2013-03-21 / News

Islander leads way to affordable benefits

Christine Ferguson directs health-insurance exchange
By Ken Shane

Jamestown resident Christine Ferguson recently returned from a trip to Washington, D.C., where she was asked to testify to the Senate Finance Committee on the merits of state-based exchanges for health insurance. Rhode Island, unlike some states, is creating its own insurance exchange.

Gov. Lincoln Chafee a year ago named Ferguson the director of the federally mandated program.

Ferguson has lived in Jamestown since she was 14, although she spent 15 years in the nation’s capital working for Chafee’s father, U.S. Sen. John Chafee.

The Rhode Island Health Benefits Exchange is an initiative of the Affordable Care Act that goes into effect in 2014. The federal statute – better known as Obamacare – is the largest government overhaul of the U.S. healthcare system since Medicare was passed 50 years ago.

The law mandates each state to create a health-care exchange that will initially be funded by the federal government. In the states that refuse to set up such an exchange, the federal government will create it for them. The purpose of the program is to provide people with opportunities to purchase affordable health care. Beginning in 2014, failure to have health-care coverage will result in escalating financial penalties. People whose income is within 400 percent of the federal poverty level will be eligible for tax credits to defray the cost of premiums.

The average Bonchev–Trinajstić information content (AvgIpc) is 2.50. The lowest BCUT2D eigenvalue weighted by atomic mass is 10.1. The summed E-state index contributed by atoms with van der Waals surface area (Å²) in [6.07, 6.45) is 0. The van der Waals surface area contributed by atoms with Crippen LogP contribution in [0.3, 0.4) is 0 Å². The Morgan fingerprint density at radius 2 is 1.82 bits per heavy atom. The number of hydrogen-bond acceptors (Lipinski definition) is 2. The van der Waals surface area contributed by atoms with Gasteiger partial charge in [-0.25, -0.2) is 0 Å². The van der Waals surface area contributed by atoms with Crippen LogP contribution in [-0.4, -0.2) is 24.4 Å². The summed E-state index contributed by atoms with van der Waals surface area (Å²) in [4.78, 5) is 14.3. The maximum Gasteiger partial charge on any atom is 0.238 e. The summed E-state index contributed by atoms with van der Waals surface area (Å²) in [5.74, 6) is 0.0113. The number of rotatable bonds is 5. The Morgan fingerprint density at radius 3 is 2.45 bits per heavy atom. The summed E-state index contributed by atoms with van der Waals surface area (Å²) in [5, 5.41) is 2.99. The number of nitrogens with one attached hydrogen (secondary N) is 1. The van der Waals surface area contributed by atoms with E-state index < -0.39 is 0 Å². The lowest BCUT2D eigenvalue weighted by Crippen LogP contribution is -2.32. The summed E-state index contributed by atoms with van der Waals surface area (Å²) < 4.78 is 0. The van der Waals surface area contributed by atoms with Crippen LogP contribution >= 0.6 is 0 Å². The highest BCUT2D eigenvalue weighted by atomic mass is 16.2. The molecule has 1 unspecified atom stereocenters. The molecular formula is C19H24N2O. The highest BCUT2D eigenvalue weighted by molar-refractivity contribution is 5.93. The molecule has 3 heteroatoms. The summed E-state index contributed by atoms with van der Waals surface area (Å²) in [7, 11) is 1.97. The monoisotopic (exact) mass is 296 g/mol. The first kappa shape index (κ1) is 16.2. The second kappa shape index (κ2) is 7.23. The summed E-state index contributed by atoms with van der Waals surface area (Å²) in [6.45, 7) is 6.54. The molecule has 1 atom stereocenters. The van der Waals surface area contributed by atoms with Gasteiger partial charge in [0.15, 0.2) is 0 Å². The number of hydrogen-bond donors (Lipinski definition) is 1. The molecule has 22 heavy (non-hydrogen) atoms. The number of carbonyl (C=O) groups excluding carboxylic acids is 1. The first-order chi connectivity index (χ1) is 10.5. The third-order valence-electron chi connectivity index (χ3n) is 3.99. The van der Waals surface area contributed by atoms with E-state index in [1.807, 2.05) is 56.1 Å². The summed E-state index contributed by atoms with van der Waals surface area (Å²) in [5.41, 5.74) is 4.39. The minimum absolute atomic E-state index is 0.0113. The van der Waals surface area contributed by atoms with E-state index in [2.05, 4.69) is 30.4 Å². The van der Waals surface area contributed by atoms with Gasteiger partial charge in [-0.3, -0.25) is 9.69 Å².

According to Ferguson, the exchange will allow people to compare and buy health insurance. The exchange will negotiate with insurance carriers to get better offers and good predictable prices so that health insurance becomes more affordable for more people.

Ferguson was quick to point out the benefits of having a state-run exchange rather than one set up by the federal government.

“There’s a huge difference,” Ferguson said. “In the federally run exchange, they’ll be doing much more of a one-size-fits-all. In the state-run exchanges like ours, we’re working collaboratively with the business community and with insurers, as well as getting information about what consumers want.”

Ferguson said the exchange would work with insurers, doctors and hospitals to make sure that what the people of Rhode Island need and want gets delivered. In the federal approach, she says that kind of oversight is just not possible. Ferguson added the federal government couldn’t possibly know what is needed in a particular state.

Right now consumers in Rhode Island have a choice between national coverage – which Ferguson says is often not effective – and Blue Cross. Beginning October 1, when the exchange opens, people will be able to choose between the existing options, as well as companies like Tufts and Neighborhood Health Plan. The three carriers will each offer different plans with different provider networks and deductibles. Ferguson hopes to add more choices in each successive year.

“The universe of things that are available to you is going to open up,” she said.